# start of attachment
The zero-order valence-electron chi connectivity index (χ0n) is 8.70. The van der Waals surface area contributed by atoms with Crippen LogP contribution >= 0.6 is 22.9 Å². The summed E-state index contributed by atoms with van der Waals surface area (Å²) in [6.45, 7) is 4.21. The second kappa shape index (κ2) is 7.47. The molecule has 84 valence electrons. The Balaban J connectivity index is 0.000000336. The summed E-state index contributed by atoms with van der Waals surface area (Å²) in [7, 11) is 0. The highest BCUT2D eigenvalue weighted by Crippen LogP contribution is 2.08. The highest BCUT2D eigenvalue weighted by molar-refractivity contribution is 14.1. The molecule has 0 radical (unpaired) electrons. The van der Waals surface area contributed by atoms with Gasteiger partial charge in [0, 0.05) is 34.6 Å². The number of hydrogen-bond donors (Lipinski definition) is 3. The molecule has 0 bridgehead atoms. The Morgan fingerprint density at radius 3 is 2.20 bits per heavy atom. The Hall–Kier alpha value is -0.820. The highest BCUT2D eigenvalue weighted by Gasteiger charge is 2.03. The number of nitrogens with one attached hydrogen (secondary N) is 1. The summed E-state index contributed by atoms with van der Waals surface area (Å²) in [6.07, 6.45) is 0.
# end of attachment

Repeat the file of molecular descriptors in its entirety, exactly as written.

The zero-order valence-electron chi connectivity index (χ0n) is 8.70. The van der Waals surface area contributed by atoms with Crippen LogP contribution >= 0.6 is 22.9 Å². The summed E-state index contributed by atoms with van der Waals surface area (Å²) in [6.45, 7) is 4.21. The second kappa shape index (κ2) is 7.47. The molecule has 84 valence electrons. The Balaban J connectivity index is 0.000000336. The summed E-state index contributed by atoms with van der Waals surface area (Å²) in [7, 11) is 0. The highest BCUT2D eigenvalue weighted by Crippen LogP contribution is 2.08. The highest BCUT2D eigenvalue weighted by molar-refractivity contribution is 14.1. The molecule has 0 radical (unpaired) electrons. The van der Waals surface area contributed by atoms with Gasteiger partial charge in [0, 0.05) is 34.6 Å². The number of hydrogen-bond donors (Lipinski definition) is 3. The molecule has 0 bridgehead atoms. The Morgan fingerprint density at radius 3 is 2.20 bits per heavy atom. The Hall–Kier alpha value is -0.820. The highest BCUT2D eigenvalue weighted by Gasteiger charge is 2.03. The number of nitrogens with one attached hydrogen (secondary N) is 1. The summed E-state index contributed by atoms with van der Waals surface area (Å²) in [6.07, 6.45) is 0.